Anyway, back to Moroccan Oil. I went to the beauty supply store and read the ingredients for their products. I was shocked (but not surprised) to discover that in products such as their curl cream, there is more fragrance than actual argan nut oil! This is a big deal, as it shows that there is really not a lot of the good stuff in Moroccan Oil at all. You’re paying top dollar for the name brand while getting the same junk as you’d find in a drugstore product: the product line is completely silicone based. The first 4-6 ingredients are all silicones, depending on which product you’re looking at. Silicones are what I like to call ‘hair cosmetics’ because they cover up the problem (dryness and frizz) for a long time but do nothing to heal it. They make the hair feel ultra sleek and soft for the first while that you’re using them. Please do your research and read the labels of products before buying. It will save you a lot of money and a lot of hair damage down the line! Also, it’s really very important to note that although I am targeting Moroccan Oil here, this issue applies across the board for all ‘oil’ lines. I do make sure to take a photo of every miracle product that my clients tell me about, so that I can find out what exactly is in there that’s so special. Sadly, it is always SILICONES. Dimethicone, cyclomethicone, phenyl trimethicone, cyclopentasiloxone…any of the ‘-one’ suffixes basically. Hair cosmetics.

So! Why is it bad for your hair if the strands feel soft, shiny and smooth? Well, for starters, silicone molecules are too big to penetrate your hair’s cuticle.  They tend to build up over time and leave the hair looking dull, greasy and feeling drier than ever. It looks greasy, but is dry/coarse/stiff to the touch. I have literally scraped off old built-up silicone from clients’ hair with my fingernail – this buildup seals and locks in the dry damaged hair so that nothing can help the condition. It takes drastic measures and funky tricks to remove this old gunk, and often one trick is not enough. For example, one method is to use a clarifying shampoo (I love Kevin Murphy’s Maxi Wash!) but it will need to sit for 5-10 minutes and be repeated over the course of a few days to get everything out. Dimethicone, for example, is not water soluble and can really build up, so it does need a lot of scrubbing to clear off. Another method is to use a Malibu Treatment such as Crystal Gel and apply it using heat for 45 minutes. For more intense stripping and a faster processing time, try using cheap dish soap and leaving it for 10 minutes. A paste made of shampoo and crushed aspirin also works. You get the picture: it takes harsh chemicals to strip silicones out.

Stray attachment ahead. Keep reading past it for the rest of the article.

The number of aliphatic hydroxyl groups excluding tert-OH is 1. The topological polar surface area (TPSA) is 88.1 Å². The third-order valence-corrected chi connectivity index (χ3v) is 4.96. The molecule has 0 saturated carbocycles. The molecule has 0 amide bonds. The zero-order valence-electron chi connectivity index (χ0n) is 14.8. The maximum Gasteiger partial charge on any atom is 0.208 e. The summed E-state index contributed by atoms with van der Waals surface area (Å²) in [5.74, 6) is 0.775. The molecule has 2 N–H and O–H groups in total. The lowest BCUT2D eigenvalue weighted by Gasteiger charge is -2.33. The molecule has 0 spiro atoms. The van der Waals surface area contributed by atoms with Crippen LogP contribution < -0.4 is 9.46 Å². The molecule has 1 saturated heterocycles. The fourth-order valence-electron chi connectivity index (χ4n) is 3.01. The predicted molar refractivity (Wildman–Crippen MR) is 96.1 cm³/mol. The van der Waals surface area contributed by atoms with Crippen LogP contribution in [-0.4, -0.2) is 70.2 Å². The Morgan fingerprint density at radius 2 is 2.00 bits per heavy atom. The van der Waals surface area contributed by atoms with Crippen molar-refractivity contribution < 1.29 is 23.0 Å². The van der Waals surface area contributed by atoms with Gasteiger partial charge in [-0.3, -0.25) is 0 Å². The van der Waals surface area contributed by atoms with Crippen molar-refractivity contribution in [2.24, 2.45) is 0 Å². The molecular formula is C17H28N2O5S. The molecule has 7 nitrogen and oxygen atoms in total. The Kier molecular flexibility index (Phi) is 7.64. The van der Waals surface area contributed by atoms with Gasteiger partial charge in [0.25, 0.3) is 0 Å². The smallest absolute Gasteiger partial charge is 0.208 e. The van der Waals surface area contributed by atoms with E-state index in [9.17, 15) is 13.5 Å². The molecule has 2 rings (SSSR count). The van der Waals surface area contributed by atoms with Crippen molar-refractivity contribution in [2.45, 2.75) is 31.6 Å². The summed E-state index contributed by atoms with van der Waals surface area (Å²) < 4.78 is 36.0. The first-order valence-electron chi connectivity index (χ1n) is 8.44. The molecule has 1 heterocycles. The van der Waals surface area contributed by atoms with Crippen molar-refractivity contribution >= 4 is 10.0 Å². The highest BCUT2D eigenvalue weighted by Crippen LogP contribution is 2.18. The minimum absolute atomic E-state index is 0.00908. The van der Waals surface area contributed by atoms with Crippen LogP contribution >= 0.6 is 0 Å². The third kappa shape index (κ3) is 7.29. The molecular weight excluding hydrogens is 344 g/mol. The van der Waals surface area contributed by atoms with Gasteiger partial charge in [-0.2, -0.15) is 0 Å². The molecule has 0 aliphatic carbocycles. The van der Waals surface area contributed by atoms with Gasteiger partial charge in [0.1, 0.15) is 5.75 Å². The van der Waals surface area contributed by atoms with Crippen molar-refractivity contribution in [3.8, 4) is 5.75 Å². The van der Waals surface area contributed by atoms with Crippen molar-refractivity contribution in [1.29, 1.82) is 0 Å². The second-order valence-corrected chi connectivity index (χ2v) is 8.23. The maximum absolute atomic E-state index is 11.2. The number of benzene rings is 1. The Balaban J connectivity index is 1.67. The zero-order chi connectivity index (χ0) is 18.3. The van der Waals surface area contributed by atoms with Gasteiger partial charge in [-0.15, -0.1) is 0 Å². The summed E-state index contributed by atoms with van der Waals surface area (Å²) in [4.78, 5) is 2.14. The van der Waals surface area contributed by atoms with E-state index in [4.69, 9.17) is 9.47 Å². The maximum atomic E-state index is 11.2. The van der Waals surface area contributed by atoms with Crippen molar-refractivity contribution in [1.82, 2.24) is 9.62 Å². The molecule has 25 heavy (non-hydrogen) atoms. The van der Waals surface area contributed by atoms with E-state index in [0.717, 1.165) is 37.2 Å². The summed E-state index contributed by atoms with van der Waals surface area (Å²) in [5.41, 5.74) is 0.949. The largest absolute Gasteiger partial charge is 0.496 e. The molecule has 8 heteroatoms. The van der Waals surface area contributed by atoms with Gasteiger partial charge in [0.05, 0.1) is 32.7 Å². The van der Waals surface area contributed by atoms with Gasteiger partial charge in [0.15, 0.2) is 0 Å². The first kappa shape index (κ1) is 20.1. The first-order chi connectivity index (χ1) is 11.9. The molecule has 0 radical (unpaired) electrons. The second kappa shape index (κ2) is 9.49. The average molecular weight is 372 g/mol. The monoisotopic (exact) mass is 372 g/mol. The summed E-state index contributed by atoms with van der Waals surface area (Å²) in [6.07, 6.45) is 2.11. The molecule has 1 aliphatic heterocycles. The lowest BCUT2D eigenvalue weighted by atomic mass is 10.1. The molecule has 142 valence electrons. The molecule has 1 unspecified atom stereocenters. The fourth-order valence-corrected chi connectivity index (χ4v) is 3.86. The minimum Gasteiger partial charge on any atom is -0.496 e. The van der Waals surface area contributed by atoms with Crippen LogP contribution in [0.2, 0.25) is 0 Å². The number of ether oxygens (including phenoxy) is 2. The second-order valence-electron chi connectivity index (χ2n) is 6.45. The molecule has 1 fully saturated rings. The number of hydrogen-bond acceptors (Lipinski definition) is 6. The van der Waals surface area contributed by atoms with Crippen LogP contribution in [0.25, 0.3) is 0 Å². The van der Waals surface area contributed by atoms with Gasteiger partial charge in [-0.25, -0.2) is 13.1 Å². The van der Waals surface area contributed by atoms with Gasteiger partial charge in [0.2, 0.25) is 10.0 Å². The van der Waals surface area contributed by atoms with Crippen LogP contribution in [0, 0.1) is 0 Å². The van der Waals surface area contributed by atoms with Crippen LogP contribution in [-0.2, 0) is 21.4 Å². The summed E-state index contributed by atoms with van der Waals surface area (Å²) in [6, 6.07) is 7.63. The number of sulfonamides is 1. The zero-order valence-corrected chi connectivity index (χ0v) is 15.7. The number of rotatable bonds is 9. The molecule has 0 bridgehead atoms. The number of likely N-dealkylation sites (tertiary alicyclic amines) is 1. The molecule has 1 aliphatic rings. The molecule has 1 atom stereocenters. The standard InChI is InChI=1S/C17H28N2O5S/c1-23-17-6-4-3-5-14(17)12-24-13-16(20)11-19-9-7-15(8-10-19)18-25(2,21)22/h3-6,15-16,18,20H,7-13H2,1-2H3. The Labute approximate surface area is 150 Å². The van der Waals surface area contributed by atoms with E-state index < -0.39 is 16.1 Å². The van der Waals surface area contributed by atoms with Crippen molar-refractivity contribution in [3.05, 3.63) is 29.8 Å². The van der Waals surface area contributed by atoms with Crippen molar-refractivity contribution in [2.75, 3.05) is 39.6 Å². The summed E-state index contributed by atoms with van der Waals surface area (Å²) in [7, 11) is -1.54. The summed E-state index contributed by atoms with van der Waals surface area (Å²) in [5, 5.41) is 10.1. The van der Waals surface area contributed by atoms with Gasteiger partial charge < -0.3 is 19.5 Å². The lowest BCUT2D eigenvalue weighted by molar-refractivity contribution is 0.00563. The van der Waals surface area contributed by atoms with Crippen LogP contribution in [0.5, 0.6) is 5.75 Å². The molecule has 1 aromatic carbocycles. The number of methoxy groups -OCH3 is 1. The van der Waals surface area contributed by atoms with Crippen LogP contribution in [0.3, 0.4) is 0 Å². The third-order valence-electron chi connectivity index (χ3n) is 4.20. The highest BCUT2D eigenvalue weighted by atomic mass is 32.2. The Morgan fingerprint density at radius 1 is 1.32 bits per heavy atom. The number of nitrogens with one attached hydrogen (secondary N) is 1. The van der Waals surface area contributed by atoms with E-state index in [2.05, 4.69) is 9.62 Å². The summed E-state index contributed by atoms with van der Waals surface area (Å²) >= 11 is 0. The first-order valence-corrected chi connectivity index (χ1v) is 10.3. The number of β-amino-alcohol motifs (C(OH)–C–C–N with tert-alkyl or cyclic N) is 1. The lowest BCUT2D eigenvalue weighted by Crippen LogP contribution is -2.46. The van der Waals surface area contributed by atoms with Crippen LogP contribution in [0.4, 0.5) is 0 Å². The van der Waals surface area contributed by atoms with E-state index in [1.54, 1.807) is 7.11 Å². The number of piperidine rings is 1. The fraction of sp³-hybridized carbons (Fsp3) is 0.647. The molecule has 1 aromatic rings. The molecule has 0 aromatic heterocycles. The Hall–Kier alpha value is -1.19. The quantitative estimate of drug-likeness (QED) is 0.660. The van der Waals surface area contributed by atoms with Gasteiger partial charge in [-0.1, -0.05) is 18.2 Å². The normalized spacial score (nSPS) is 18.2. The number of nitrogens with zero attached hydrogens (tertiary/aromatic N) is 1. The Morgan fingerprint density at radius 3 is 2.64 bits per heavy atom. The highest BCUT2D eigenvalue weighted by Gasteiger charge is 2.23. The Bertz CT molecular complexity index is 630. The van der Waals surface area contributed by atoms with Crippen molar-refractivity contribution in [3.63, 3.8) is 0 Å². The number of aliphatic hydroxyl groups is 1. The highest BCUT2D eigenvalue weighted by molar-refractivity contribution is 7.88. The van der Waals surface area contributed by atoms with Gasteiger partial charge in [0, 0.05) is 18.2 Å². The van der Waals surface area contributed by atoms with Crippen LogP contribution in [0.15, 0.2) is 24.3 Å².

I just want to quickly mention that silicones are OK in the right proportions. Many lines have silicones in them – just not as much or as many as Moroccan Oil does.

In contrast to silicones, natural nut oils such as argan, coconut, avocado, jojoba (and more) have tee


Источник: http://vancouvermobilehairstylist.com/moroccan-oil-other-oil-products-bad-for-your-hair/